India and China in port energy battle


By utilising ports in nearby regions, China and India are fighting for access to oil and energy rich resources in the Middle East and Asia, respectively.

For India, Chabahar is the nearest port to the Indian Ocean, providing direct access to the Middle East and Central Asia.

India is developing a north-south trade corridor from Central Asia to Afghanistan through Chabahar, where goods could be shipped by sea to India.

The port is an economic gateway thanks to its location on the Gulf of Oman outside the Strait of Hormuz, a lane which connects the Arabian Sea and the Persian Gulf.

For China, Gwadar Port in Pakistan could be the end of the line for pipelines in its oil and gas supply chain from Africa and the Middle East, according to The National. .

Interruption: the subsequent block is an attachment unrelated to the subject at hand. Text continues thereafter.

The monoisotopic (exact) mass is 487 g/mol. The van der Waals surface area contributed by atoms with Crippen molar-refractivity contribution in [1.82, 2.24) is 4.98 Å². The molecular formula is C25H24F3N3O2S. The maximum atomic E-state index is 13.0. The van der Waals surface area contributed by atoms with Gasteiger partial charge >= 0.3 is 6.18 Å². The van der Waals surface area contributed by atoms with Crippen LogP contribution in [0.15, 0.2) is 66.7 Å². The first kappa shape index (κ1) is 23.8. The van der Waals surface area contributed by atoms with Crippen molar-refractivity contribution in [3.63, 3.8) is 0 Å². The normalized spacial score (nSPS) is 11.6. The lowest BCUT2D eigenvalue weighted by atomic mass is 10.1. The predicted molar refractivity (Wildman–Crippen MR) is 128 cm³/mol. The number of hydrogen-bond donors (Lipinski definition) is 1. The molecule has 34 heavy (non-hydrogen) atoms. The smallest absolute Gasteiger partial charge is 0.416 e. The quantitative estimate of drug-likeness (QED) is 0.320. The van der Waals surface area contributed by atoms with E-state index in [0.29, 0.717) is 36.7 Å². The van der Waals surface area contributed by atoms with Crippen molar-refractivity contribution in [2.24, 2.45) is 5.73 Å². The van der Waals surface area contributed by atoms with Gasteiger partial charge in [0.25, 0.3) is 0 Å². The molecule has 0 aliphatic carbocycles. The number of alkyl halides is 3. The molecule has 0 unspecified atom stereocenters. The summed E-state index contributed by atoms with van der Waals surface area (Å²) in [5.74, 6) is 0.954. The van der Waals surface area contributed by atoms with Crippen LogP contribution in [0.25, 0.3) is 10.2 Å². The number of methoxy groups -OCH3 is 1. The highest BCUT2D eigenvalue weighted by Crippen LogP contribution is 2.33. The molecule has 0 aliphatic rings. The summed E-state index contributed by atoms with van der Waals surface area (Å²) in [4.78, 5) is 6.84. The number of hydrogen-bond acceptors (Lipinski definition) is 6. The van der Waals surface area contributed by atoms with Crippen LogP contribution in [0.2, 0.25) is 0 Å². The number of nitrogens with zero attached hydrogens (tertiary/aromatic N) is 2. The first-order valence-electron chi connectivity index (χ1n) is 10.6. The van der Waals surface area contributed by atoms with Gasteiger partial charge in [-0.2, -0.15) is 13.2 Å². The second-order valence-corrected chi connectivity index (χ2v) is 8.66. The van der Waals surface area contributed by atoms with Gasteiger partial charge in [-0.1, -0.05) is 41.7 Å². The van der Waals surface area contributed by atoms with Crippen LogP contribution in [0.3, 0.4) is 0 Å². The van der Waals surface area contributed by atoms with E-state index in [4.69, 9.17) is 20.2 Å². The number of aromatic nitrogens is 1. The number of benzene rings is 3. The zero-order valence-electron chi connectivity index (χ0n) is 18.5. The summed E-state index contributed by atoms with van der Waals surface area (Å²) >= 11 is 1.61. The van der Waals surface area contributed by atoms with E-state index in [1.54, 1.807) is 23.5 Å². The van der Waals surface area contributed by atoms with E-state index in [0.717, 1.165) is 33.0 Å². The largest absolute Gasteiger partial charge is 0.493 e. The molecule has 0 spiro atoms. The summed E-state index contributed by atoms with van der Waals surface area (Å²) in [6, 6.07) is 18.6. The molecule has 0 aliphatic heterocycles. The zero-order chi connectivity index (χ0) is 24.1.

Gwadar Port has not undergone any infrastructure developments, and is still without road and rail links with the rest of Pakistan. China, however, plans to invest US$10 billion to make the port fully functional.

Last year, it also signed a deal to build an US$18bn economic corridor linking Gwadar to Kashgar in China’s north-western Xinjiang province.

India also plans to establish its foothold in Central Asia to tap the region’s huge energy reserves without using the Afghanistan-Pakistan route.

The energy sector is another arena after the maritime competition for India and China, with India currently developing Project Mausam in a bid to countenance China’s Maritime Silk Road.

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